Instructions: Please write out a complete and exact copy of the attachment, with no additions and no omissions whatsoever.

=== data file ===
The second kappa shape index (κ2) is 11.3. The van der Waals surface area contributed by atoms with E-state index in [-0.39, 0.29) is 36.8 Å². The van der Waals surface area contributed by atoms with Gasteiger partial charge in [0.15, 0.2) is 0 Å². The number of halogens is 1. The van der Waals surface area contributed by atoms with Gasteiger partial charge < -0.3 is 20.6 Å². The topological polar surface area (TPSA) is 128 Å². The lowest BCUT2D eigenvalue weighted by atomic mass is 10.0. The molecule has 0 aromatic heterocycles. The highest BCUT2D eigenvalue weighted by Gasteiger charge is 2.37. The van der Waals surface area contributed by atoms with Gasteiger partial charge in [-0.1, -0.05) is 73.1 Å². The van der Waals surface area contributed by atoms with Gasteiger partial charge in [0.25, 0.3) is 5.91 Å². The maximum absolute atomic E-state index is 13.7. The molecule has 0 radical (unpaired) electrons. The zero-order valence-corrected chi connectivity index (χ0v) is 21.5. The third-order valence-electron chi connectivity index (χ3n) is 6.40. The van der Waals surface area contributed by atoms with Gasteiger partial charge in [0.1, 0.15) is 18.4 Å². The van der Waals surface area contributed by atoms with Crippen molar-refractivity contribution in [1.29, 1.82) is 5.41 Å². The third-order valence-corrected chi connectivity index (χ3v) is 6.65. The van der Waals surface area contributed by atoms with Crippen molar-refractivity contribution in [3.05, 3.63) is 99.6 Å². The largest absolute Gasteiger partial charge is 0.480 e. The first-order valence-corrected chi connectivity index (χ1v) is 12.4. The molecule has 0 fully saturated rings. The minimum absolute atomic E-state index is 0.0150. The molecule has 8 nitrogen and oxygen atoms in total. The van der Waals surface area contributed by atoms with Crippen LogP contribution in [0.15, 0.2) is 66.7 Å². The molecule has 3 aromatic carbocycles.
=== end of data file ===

The second kappa shape index (κ2) is 11.3. The van der Waals surface area contributed by atoms with E-state index in [-0.39, 0.29) is 36.8 Å². The van der Waals surface area contributed by atoms with Gasteiger partial charge in [0.15, 0.2) is 0 Å². The number of halogens is 1. The van der Waals surface area contributed by atoms with Gasteiger partial charge < -0.3 is 20.6 Å². The topological polar surface area (TPSA) is 128 Å². The lowest BCUT2D eigenvalue weighted by atomic mass is 10.0. The molecule has 0 aromatic heterocycles. The highest BCUT2D eigenvalue weighted by Gasteiger charge is 2.37. The van der Waals surface area contributed by atoms with Gasteiger partial charge in [-0.1, -0.05) is 73.1 Å². The van der Waals surface area contributed by atoms with Gasteiger partial charge in [0.25, 0.3) is 5.91 Å². The maximum absolute atomic E-state index is 13.7. The molecule has 0 radical (unpaired) electrons. The zero-order valence-corrected chi connectivity index (χ0v) is 21.5. The third-order valence-electron chi connectivity index (χ3n) is 6.40. The van der Waals surface area contributed by atoms with Gasteiger partial charge in [0.1, 0.15) is 18.4 Å². The van der Waals surface area contributed by atoms with Crippen molar-refractivity contribution in [1.29, 1.82) is 5.41 Å². The third-order valence-corrected chi connectivity index (χ3v) is 6.65. The van der Waals surface area contributed by atoms with Crippen molar-refractivity contribution in [3.05, 3.63) is 99.6 Å². The largest absolute Gasteiger partial charge is 0.480 e. The first-order valence-corrected chi connectivity index (χ1v) is 12.4. The molecule has 0 fully saturated rings. The minimum absolute atomic E-state index is 0.0150. The molecule has 8 nitrogen and oxygen atoms in total. The van der Waals surface area contributed by atoms with Crippen LogP contribution in [0.15, 0.2) is 66.7 Å². The molecule has 3 aromatic carbocycles.